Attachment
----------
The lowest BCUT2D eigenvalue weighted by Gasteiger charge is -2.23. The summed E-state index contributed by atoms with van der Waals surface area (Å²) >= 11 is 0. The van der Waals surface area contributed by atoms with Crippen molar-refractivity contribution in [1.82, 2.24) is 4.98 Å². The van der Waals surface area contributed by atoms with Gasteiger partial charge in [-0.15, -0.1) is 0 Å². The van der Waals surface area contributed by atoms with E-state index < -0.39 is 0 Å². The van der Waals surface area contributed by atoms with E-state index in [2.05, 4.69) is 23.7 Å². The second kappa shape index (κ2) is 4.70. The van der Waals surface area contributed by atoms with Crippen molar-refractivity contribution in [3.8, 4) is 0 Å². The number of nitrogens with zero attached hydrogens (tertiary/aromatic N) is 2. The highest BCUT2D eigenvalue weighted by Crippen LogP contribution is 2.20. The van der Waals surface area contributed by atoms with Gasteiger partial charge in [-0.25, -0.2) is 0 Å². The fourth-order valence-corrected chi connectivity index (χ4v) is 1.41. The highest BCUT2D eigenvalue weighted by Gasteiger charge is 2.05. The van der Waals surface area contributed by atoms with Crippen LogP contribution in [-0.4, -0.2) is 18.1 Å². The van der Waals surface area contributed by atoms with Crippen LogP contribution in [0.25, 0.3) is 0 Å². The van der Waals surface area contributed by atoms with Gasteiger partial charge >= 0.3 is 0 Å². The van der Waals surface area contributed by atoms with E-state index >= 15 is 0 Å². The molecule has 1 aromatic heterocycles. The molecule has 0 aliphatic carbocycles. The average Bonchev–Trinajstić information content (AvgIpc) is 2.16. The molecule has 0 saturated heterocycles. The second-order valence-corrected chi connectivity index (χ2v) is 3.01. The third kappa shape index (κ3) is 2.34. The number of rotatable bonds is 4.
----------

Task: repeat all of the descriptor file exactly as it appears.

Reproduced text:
The lowest BCUT2D eigenvalue weighted by Gasteiger charge is -2.23. The summed E-state index contributed by atoms with van der Waals surface area (Å²) >= 11 is 0. The van der Waals surface area contributed by atoms with Crippen molar-refractivity contribution in [1.82, 2.24) is 4.98 Å². The van der Waals surface area contributed by atoms with Gasteiger partial charge in [-0.15, -0.1) is 0 Å². The van der Waals surface area contributed by atoms with E-state index < -0.39 is 0 Å². The van der Waals surface area contributed by atoms with E-state index in [2.05, 4.69) is 23.7 Å². The second kappa shape index (κ2) is 4.70. The van der Waals surface area contributed by atoms with Crippen molar-refractivity contribution in [3.8, 4) is 0 Å². The number of nitrogens with zero attached hydrogens (tertiary/aromatic N) is 2. The highest BCUT2D eigenvalue weighted by Crippen LogP contribution is 2.20. The van der Waals surface area contributed by atoms with Gasteiger partial charge in [-0.25, -0.2) is 0 Å². The fourth-order valence-corrected chi connectivity index (χ4v) is 1.41. The highest BCUT2D eigenvalue weighted by Gasteiger charge is 2.05. The van der Waals surface area contributed by atoms with Crippen LogP contribution in [-0.4, -0.2) is 18.1 Å². The van der Waals surface area contributed by atoms with Crippen LogP contribution in [0.25, 0.3) is 0 Å². The van der Waals surface area contributed by atoms with Gasteiger partial charge >= 0.3 is 0 Å². The van der Waals surface area contributed by atoms with E-state index >= 15 is 0 Å². The molecule has 1 aromatic heterocycles. The molecule has 0 aliphatic carbocycles. The average Bonchev–Trinajstić information content (AvgIpc) is 2.16. The molecule has 0 saturated heterocycles. The second-order valence-corrected chi connectivity index (χ2v) is 3.01. The third kappa shape index (κ3) is 2.34. The number of rotatable bonds is 4.